Director: Steve McQueen
Writers: Enda Walsh, Steve McQueen
Stars: Michael Fassbender, Stuart Graham, Laine Megaw and Brian Milligan
„I have my belief. And in all its simplicity that is the most powerful thing” Bobby Sands
This tragic movie is just the story of a man willing to die for his beliefs, unable to determine the right or right thing to do because of the hate, oppression and conditions he was put through the years.
Michael Fassbender, as the political prisoner who decides to go on a hunger strike, portrays the character in such a way that it conveys all of the emotions and sorrow and despair of a true victim of this kind of situation. It was so real and moving, that it took the already amazing direction, cinematography and sound to the next level. He gave one of the best performances.
But the real star of the movie, for me anyway, was Steve McQueen- his directing style is so good, original and I love the fact that he knows how to emphasize every important aspect of the story in a subtle, yet moving way. Every shot and angle had a meaning, every little detail had its purpose; to give an example, I loved the scene where one of the prisoners receives a new cell- you can see his fear, feel it in his breathing.
Another aspect I liked, although it is unusual and not suitable for every movie, was the fact that it had no music, or very little- here, it brings out the story much better, the tragedy and the importance of it.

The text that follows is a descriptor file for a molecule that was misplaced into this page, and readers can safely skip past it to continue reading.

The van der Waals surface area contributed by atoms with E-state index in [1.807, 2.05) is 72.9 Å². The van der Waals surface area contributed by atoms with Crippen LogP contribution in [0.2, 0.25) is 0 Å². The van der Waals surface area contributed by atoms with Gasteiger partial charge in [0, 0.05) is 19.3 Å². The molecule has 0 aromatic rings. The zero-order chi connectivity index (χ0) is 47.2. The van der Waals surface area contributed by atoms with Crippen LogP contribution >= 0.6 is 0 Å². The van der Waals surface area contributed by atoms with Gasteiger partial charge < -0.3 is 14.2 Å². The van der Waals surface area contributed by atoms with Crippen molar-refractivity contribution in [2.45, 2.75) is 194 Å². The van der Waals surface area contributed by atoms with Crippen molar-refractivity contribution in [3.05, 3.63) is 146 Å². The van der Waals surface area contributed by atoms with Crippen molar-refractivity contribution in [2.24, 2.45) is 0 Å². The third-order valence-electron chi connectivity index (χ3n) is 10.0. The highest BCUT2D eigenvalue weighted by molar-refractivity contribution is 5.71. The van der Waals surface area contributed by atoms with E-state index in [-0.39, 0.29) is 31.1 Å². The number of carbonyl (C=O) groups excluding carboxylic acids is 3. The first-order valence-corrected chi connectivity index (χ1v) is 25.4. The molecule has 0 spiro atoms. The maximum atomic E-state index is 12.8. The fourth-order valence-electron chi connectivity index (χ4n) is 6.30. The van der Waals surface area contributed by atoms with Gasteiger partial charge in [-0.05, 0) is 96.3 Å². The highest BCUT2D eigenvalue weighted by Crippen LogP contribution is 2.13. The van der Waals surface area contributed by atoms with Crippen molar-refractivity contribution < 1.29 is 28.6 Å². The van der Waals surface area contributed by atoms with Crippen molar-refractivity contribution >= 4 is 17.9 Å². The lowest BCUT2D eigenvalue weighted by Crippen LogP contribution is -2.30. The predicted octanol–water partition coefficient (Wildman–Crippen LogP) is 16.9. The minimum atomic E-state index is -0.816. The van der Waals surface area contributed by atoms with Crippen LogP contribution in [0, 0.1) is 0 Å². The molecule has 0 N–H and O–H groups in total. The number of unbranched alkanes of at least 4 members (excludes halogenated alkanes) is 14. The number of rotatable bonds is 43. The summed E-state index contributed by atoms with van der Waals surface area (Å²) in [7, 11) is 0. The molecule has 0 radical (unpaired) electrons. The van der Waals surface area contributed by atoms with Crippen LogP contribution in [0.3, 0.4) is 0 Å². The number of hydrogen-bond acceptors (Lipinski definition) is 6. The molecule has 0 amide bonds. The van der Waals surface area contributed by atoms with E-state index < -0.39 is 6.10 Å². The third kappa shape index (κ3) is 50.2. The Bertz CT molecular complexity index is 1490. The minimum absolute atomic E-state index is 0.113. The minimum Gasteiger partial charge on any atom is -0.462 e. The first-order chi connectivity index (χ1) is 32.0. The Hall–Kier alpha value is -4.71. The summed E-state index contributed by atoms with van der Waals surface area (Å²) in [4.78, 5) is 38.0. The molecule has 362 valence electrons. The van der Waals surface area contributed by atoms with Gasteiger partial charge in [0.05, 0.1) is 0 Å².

Hunger also delivered two, actually three, of the most disturbing scenes I have ever seen: the check up for hidden objects, the shooting scene(just for the surprise element) and the starving process of Bobby Sands (Fassbender had to loose a lot of weight for it and I can only imagine how difficult it must have been mentally to portrays this state of mind)- I won’t go into details, but trust me when I say it was shocking.
One more thing I would like to talk about- dialogue. This movie, as unusual as it is, in many ways, doesn’t really have dialogue, with the exception of one scene. A priest comes into the prison, trying to change Bobby’s minds about the hunger strike. And from that point you have 20 minutes of one the best dialogue scenes I have seen- one angle, two actors, with no cutting- brilliant. The angle shot changes after 20 minutes and you can really see, for the first time, Bobby Sands, with his fears, his beliefs, his passion.
All in all, it is a great movie and I highly recommend it. But you have to be in the mood for it- it’s not an easy one, but it’s worth it!